On one of our first dates, my now husband tried to impress me by making a Jamaican meal. It was packaged rice and peas along with jerk chicken that was so hot, it made us cry and laugh at the whole fiasco. Ten years later, he’s learned to make his own rice and peas—no more packaged stuff! And he’s earned the official title of “Honourary Jamaican” across three countries from my Jamaican family members, despite his predominantly white Canadian ancestry. Soon, he’ll be helping me introduce Jamaican culture to our daughter’s Girl Guide troop, serving up some rice and peas and patties.
Obviously, his initial attempts at cooking were the awkward fumbles of a boy in love, but thankfully, he didn’t let that mishap stop him. Especially now that he has a partner willing to handle the clean-up, the part he hates most, and family members who take great pleasure in almost everything he produces. He’s looking forward to cooking in the (almost) dream kitchen of our newly built home. His culinary investments have been costly and sometimes required a lot of justification on his part, but I can’t deny the obvious benefits.
I subscribe to my mom’s concept of cooking: we have to eat, so I will cook. This often means throwing things into a pot and seeing what comes out (slow cookers are a dream come true). Though my husband—who’s a bit of a picky eater—will disagree, I’d say a lot of my end products are quite tasty and ultimately, they serve the practical purpose of getting us through the busy week without resorting too often to pre-packaged or fast food. But on weekends and special events, that’s when my husband shines.
He’s got several staples—comfort foods like spaghetti sauces and stews, and he’s always got the barbecues available for something tasty—and nothing beats a classic steak. His repertoire expands regularly, initially inspired by my Jamaican roots, but moving on through anything that happens to catch his eye. Sometimes, dinner stems from him simply deciding he wants to try something new with chicken, or beef, or some unique item from a different culture, which then opens the door for family discussions on different cultures and their culinary practices. At this year’s family reunion on his side, we’ve been asked to prepare a Jamaican meal to share with everyone (well, he’ll prepare it; I’ll clean up). For the past few years, his Greek sister-in-law has made souvlaki, rice, potatoes, and salad, but now it’s our turn to introduce my culture through food to people who are used to the steak-and-potato basics.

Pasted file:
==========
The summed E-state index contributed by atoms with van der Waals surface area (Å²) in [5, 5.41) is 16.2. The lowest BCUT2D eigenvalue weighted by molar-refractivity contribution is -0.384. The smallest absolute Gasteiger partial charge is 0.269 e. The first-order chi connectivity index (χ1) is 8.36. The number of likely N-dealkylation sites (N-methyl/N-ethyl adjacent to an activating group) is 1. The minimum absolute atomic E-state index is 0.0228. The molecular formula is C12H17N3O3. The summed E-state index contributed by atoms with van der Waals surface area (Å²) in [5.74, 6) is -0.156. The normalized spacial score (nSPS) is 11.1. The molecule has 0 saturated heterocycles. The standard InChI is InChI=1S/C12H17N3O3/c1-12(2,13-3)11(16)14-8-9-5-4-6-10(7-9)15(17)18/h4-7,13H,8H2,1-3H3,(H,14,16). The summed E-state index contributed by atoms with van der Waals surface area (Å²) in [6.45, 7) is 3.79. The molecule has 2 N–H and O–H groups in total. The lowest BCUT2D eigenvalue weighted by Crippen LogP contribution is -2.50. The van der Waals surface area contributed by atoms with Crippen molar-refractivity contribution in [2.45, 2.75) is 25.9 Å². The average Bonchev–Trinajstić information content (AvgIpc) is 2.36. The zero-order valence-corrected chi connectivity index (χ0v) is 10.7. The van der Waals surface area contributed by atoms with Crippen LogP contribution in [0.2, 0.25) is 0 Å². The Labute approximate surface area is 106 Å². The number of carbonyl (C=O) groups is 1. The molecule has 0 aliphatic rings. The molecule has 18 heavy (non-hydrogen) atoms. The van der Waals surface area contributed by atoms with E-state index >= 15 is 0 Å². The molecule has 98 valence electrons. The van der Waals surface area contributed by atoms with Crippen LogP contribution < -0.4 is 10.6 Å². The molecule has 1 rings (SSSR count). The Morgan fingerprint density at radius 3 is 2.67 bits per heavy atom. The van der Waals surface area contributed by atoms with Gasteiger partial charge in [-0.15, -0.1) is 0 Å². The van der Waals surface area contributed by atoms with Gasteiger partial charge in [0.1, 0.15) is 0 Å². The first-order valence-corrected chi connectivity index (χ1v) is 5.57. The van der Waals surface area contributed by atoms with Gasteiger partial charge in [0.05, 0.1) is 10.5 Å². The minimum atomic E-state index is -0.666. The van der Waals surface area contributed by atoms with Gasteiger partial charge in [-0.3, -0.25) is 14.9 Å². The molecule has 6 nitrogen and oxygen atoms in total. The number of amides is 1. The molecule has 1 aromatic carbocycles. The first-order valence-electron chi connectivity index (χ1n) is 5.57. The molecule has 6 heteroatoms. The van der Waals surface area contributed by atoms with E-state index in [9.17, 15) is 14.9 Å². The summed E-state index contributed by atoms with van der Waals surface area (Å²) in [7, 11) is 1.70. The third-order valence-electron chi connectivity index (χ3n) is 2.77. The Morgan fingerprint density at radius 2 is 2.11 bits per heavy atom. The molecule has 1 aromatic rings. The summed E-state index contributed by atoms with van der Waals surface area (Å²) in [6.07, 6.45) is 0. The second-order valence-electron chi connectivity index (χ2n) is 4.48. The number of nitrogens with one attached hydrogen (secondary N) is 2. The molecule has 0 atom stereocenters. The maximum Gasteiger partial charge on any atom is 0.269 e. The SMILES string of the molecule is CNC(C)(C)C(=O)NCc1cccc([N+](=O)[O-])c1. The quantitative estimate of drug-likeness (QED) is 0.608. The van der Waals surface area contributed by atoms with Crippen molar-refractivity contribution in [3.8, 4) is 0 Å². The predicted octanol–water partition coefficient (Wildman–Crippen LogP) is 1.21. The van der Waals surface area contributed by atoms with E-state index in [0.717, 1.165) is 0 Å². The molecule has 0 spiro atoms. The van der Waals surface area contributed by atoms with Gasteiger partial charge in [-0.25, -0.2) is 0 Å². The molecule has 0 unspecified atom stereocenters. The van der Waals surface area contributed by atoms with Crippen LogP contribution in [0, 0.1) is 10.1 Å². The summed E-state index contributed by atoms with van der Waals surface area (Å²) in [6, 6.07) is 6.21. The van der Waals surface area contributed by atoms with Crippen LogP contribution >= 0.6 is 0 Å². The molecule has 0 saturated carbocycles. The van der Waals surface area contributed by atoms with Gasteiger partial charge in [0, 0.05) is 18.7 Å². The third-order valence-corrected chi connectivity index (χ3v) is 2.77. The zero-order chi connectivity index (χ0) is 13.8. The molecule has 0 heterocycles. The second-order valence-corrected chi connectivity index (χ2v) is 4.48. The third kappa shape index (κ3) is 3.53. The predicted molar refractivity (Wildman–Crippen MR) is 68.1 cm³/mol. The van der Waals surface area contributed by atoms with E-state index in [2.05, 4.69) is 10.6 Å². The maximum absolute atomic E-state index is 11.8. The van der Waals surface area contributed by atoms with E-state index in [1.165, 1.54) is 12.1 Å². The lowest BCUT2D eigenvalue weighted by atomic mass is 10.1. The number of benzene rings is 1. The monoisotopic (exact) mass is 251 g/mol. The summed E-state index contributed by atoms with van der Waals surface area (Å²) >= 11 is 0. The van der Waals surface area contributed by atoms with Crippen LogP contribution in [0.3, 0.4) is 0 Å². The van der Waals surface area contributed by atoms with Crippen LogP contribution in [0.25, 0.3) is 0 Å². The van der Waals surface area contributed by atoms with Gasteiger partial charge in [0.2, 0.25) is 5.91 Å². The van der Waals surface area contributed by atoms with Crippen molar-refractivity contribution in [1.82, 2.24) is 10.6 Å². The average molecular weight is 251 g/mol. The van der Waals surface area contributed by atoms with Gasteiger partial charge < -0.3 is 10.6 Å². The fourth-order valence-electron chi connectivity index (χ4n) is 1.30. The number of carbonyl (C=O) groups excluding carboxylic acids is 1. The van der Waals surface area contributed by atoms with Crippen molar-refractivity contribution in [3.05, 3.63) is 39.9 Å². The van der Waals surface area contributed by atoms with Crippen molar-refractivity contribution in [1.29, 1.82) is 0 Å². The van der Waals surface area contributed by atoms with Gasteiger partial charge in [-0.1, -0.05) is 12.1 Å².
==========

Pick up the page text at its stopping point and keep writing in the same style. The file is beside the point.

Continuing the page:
It’s moments like this that make me appreciate Disney’s The Princess and the Frog (left) even more with its focus on how important food can be:
“You know the thing about good food? It brings folks together from all walks of life. It warms them right up and it puts little smiles on their faces.”
Like the movie, we love to have our kids in the kitchen with us. We introduced them to cooking early on, and they often help with making meals. We skipped the various fancy kid-sized accouterments available and opted instead to just plop the kids on the counter with spoons.
The Food Network is a pretty standard watch around our house, and you can often find us cuddled up on the couch, drooling over something on the television. We also make a point of eating together at a proper sit down meal as often as we can. It’s something that usually only happened at special occasions in our respective families, but together, we’ve taken to heart the importance of family dinner time and do our best to make it a steady habit.
Now our girls are older and able to take charge of meals themselves. My husband will let them pick recipes and work with them to bring it all together. I’ll let them go crazy with scientific experimental concoctions. He looks forward to sharing his staple recipes with them when they’re older or having them return home from college to a nice warm bowl of potato bacon soup. Because there’s nothing like the comfort of a home cooked meal.
For my husband, food is a great way for him to show he cares and to automatically know when he’s done a good job. When the girls ask for seconds, when his jerk pork is specially requested and thoroughly fought over and devoured at family gatherings, or when I do my little Gina Torres fork dance, he knows he’s done good.